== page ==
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This Colgate-Palmolive design manager reinvented toothbrush packaging to make it plastic-free

Before Colgate launched its eco-friendly Keep toothbrush, Jadalia Britto had to come up with a sustainable new way to package it.

This Colgate-Palmolive design manager reinvented toothbrush packaging to make it plastic-free
[Photo: Rochelle Brock]
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When Colgate was developing its new low-waste Keep toothbrush, which has a reusable aluminum handle and replaceable heads (a starter pack costs $9.99; additional heads are $4.99 for two), the company wanted to come up with a plastic-free way to package it before it hit stores in early 2021. That’s where Jadalia Britto, then a senior global brand design lead in Colgate-Palmolive’s oral care division (she’s now a senior experience & innovation global brand design manager at Hill’s), stepped in. Instead of the usual clear plastic “blister” affixed to a piece of cardboard, Britto created a tray—comparable to the cost of existing plastic solutions—made from biodegradable sugarcane and wood fiber that’s heat sealed to a piece of recycled cardboard, which is printed with a picture of the product inside.

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What was the most difficult aspect of creating Keep’s packaging?

We used an existing way of packaging our toothbrushes [in a blister-style pack], but did it in a paper form. Then we had to showcase the product inside. That was where my job got really hard because you no longer get to see the brush through a clear plastic window. We needed to nail what the toothbrush looks like [in the printed image of it]. It needed to almost feel like, when you touch it, you go, Wait, I thought that was a window.

[Photo: Rochelle Brock]
How did Colgate land on the final combination of an aluminum handle with a replaceable plastic head for the Keep toothbrush?

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We knew that we could guarantee the toothbrush’s performance [by using a plastic head]. You can’t do that on, say, a bamboo brush. It was a question of meeting people where they are. Not everybody is that invested in sustainability; not many people are going to sacrifice quality. So that’s the trade-off: defining the final factors of what you keep and what you change. We need to offer value and quality to customers so they don’t feel like they’re losing out or sacrificing because they can’t afford something.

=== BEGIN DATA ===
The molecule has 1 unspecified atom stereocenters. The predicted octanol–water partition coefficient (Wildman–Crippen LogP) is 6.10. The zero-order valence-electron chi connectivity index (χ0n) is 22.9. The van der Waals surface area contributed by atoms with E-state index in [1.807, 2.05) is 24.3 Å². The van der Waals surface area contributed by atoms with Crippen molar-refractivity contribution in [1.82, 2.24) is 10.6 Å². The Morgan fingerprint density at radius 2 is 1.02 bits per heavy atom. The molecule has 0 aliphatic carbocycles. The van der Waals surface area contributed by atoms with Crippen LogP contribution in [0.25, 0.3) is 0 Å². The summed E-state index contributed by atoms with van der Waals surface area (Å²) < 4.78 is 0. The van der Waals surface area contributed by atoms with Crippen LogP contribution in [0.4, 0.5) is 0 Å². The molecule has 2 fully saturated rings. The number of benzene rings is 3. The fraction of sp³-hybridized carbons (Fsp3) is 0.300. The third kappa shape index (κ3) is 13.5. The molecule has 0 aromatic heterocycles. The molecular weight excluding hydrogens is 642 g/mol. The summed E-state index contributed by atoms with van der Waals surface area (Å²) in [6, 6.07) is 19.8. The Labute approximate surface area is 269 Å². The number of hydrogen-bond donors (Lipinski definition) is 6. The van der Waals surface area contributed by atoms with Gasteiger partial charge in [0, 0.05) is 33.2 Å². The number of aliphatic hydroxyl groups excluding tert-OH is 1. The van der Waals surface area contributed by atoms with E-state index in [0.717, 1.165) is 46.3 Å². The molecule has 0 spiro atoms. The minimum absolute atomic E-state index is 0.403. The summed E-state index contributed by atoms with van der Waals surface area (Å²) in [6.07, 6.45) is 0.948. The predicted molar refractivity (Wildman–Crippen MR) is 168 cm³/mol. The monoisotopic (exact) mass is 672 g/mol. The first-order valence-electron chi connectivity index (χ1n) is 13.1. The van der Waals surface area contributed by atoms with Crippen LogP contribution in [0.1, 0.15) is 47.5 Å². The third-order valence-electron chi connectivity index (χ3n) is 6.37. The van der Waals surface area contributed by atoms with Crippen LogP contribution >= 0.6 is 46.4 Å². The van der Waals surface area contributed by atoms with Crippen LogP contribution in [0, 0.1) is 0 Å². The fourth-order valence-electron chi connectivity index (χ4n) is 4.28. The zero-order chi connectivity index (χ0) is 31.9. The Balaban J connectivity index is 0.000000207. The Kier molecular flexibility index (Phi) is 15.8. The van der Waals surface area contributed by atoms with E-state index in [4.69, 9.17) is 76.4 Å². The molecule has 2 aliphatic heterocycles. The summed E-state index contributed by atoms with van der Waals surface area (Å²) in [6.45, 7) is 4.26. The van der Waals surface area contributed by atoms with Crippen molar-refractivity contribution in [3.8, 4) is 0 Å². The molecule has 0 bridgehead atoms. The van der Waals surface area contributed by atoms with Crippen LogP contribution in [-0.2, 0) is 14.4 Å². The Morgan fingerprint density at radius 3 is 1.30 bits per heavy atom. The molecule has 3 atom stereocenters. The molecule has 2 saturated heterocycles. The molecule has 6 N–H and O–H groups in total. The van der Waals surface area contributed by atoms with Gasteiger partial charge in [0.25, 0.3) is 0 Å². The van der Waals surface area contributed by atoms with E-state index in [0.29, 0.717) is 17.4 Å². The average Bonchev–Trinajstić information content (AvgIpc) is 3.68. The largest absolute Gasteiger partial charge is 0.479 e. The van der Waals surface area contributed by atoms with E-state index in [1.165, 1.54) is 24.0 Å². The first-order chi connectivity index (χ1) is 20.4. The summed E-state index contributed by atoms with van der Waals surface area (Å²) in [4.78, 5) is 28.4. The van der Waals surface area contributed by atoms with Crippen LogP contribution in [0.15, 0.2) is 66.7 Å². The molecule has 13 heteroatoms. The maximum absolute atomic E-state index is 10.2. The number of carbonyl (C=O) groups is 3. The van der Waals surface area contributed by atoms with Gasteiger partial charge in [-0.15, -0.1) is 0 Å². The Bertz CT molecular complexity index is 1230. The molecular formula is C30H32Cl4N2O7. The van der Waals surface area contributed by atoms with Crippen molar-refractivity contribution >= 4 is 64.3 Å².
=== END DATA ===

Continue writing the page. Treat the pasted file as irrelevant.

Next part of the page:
Colgate recently announced plans to eliminate one-third of new plastic by 2025. How do you begin to make that a reality?

We’re trying to figure it out [not just for] one project or product. We’re trying to understand sustainable design through the life cycle of all of our offerings. When we first started the journey of sustainability, we just thought about bamboo. Sustainability has now morphed into so many things. We’re getting creative with what we can do. It’s such a fascinating time of experimentation with different raw materials.

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Read more about Fast Company’s Most Creative People in Business 2021

About the author

Lilly Smith is an associate editor of Co.Design. She was previously the editor of Design Observer, and a contributing writer to AIGA Eye on Design.

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